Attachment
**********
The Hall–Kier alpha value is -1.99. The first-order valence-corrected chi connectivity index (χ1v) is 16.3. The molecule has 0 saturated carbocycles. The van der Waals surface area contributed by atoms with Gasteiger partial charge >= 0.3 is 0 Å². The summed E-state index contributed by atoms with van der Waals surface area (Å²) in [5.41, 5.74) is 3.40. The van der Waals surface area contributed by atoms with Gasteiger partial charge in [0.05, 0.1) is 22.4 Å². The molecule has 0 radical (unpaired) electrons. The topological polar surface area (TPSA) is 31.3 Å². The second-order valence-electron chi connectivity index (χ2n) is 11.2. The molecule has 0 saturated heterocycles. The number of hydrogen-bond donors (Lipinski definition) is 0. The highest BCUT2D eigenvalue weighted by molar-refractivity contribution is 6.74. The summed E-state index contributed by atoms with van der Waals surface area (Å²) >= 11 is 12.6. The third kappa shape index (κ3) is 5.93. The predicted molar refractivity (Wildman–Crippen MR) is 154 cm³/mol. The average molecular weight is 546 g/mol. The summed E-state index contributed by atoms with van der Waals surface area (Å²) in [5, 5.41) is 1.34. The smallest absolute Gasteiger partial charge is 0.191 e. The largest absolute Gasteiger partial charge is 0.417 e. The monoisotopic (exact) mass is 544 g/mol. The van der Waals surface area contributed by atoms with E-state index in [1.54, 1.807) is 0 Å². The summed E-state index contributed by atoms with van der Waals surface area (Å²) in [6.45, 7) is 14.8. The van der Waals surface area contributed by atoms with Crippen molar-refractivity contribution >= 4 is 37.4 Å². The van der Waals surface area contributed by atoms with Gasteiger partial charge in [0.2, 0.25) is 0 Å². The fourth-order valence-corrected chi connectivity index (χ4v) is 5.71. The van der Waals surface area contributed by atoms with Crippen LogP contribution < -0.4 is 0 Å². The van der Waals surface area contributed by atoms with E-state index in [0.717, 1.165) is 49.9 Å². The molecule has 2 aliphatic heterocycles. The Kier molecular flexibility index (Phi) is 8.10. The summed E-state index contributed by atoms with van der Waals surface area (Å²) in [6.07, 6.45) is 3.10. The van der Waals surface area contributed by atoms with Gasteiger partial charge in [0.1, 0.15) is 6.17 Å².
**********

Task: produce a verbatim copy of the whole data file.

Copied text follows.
The Hall–Kier alpha value is -1.99. The first-order valence-corrected chi connectivity index (χ1v) is 16.3. The molecule has 0 saturated carbocycles. The van der Waals surface area contributed by atoms with Gasteiger partial charge >= 0.3 is 0 Å². The summed E-state index contributed by atoms with van der Waals surface area (Å²) in [5.41, 5.74) is 3.40. The van der Waals surface area contributed by atoms with Gasteiger partial charge in [0.05, 0.1) is 22.4 Å². The molecule has 0 radical (unpaired) electrons. The topological polar surface area (TPSA) is 31.3 Å². The second-order valence-electron chi connectivity index (χ2n) is 11.2. The molecule has 0 saturated heterocycles. The number of hydrogen-bond donors (Lipinski definition) is 0. The highest BCUT2D eigenvalue weighted by molar-refractivity contribution is 6.74. The summed E-state index contributed by atoms with van der Waals surface area (Å²) >= 11 is 12.6. The third kappa shape index (κ3) is 5.93. The predicted molar refractivity (Wildman–Crippen MR) is 154 cm³/mol. The average molecular weight is 546 g/mol. The summed E-state index contributed by atoms with van der Waals surface area (Å²) in [5, 5.41) is 1.34. The smallest absolute Gasteiger partial charge is 0.191 e. The largest absolute Gasteiger partial charge is 0.417 e. The monoisotopic (exact) mass is 544 g/mol. The van der Waals surface area contributed by atoms with E-state index in [1.54, 1.807) is 0 Å². The summed E-state index contributed by atoms with van der Waals surface area (Å²) in [6.45, 7) is 14.8. The van der Waals surface area contributed by atoms with Crippen molar-refractivity contribution >= 4 is 37.4 Å². The van der Waals surface area contributed by atoms with Gasteiger partial charge in [0.2, 0.25) is 0 Å². The fourth-order valence-corrected chi connectivity index (χ4v) is 5.71. The van der Waals surface area contributed by atoms with Crippen LogP contribution < -0.4 is 0 Å². The van der Waals surface area contributed by atoms with E-state index in [0.717, 1.165) is 49.9 Å². The molecule has 2 aliphatic heterocycles. The Kier molecular flexibility index (Phi) is 8.10. The summed E-state index contributed by atoms with van der Waals surface area (Å²) in [6.07, 6.45) is 3.10. The van der Waals surface area contributed by atoms with Gasteiger partial charge in [0.1, 0.15) is 6.17 Å².